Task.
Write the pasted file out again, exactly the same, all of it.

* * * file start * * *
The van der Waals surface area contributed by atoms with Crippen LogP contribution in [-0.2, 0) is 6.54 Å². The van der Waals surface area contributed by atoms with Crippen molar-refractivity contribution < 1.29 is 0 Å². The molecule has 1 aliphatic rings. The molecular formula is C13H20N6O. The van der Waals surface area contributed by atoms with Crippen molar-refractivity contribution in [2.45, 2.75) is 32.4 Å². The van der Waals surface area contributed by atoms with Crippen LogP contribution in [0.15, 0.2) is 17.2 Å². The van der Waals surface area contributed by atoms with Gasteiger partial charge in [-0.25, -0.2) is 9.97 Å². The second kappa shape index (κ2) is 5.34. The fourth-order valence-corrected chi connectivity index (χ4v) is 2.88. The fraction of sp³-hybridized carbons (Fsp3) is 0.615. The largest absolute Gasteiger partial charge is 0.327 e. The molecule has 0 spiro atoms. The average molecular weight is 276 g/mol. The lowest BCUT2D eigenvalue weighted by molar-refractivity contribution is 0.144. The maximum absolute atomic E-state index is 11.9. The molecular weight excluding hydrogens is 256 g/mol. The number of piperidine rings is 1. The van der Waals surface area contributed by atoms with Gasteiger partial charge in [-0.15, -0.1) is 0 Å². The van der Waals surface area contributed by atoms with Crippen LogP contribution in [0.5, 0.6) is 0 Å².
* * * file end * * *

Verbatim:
The van der Waals surface area contributed by atoms with Crippen LogP contribution in [-0.2, 0) is 6.54 Å². The van der Waals surface area contributed by atoms with Crippen molar-refractivity contribution < 1.29 is 0 Å². The molecule has 1 aliphatic rings. The molecular formula is C13H20N6O. The van der Waals surface area contributed by atoms with Crippen molar-refractivity contribution in [2.45, 2.75) is 32.4 Å². The van der Waals surface area contributed by atoms with Crippen LogP contribution in [0.15, 0.2) is 17.2 Å². The van der Waals surface area contributed by atoms with Gasteiger partial charge in [-0.25, -0.2) is 9.97 Å². The second kappa shape index (κ2) is 5.34. The fourth-order valence-corrected chi connectivity index (χ4v) is 2.88. The fraction of sp³-hybridized carbons (Fsp3) is 0.615. The largest absolute Gasteiger partial charge is 0.327 e. The molecule has 0 spiro atoms. The average molecular weight is 276 g/mol. The lowest BCUT2D eigenvalue weighted by molar-refractivity contribution is 0.144. The maximum absolute atomic E-state index is 11.9. The molecular weight excluding hydrogens is 256 g/mol. The number of piperidine rings is 1. The van der Waals surface area contributed by atoms with Gasteiger partial charge in [-0.15, -0.1) is 0 Å². The van der Waals surface area contributed by atoms with Crippen LogP contribution in [0.5, 0.6) is 0 Å².